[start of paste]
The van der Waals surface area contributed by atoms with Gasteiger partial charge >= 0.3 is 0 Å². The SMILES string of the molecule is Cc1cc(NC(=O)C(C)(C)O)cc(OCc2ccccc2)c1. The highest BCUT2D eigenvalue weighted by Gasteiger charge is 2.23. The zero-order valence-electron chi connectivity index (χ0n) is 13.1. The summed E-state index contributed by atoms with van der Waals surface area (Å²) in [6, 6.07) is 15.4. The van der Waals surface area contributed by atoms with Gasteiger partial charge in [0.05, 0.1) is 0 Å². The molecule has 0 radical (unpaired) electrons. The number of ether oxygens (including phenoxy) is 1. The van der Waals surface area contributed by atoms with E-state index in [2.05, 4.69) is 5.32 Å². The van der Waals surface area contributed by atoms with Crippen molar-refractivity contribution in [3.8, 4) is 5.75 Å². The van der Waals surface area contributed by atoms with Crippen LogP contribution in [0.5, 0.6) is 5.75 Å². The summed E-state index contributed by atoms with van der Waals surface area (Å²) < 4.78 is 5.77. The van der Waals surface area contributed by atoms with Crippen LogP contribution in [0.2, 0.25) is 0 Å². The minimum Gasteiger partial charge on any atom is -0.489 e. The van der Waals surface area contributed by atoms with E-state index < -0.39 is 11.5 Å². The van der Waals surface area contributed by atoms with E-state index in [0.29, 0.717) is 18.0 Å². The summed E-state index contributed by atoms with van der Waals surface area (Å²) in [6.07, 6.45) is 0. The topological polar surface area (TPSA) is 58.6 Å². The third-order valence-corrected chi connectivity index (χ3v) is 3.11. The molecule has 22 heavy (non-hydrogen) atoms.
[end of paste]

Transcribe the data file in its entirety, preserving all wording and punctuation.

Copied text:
The van der Waals surface area contributed by atoms with Gasteiger partial charge >= 0.3 is 0 Å². The SMILES string of the molecule is Cc1cc(NC(=O)C(C)(C)O)cc(OCc2ccccc2)c1. The highest BCUT2D eigenvalue weighted by Gasteiger charge is 2.23. The zero-order valence-electron chi connectivity index (χ0n) is 13.1. The summed E-state index contributed by atoms with van der Waals surface area (Å²) in [6, 6.07) is 15.4. The van der Waals surface area contributed by atoms with Gasteiger partial charge in [0.05, 0.1) is 0 Å². The molecule has 0 radical (unpaired) electrons. The number of ether oxygens (including phenoxy) is 1. The van der Waals surface area contributed by atoms with E-state index in [2.05, 4.69) is 5.32 Å². The van der Waals surface area contributed by atoms with Crippen molar-refractivity contribution in [3.8, 4) is 5.75 Å². The van der Waals surface area contributed by atoms with Crippen LogP contribution in [0.5, 0.6) is 5.75 Å². The summed E-state index contributed by atoms with van der Waals surface area (Å²) < 4.78 is 5.77. The van der Waals surface area contributed by atoms with Crippen LogP contribution in [0.2, 0.25) is 0 Å². The minimum Gasteiger partial charge on any atom is -0.489 e. The van der Waals surface area contributed by atoms with E-state index < -0.39 is 11.5 Å². The van der Waals surface area contributed by atoms with E-state index in [0.29, 0.717) is 18.0 Å². The summed E-state index contributed by atoms with van der Waals surface area (Å²) in [6.07, 6.45) is 0. The topological polar surface area (TPSA) is 58.6 Å². The third-order valence-corrected chi connectivity index (χ3v) is 3.11. The molecule has 22 heavy (non-hydrogen) atoms.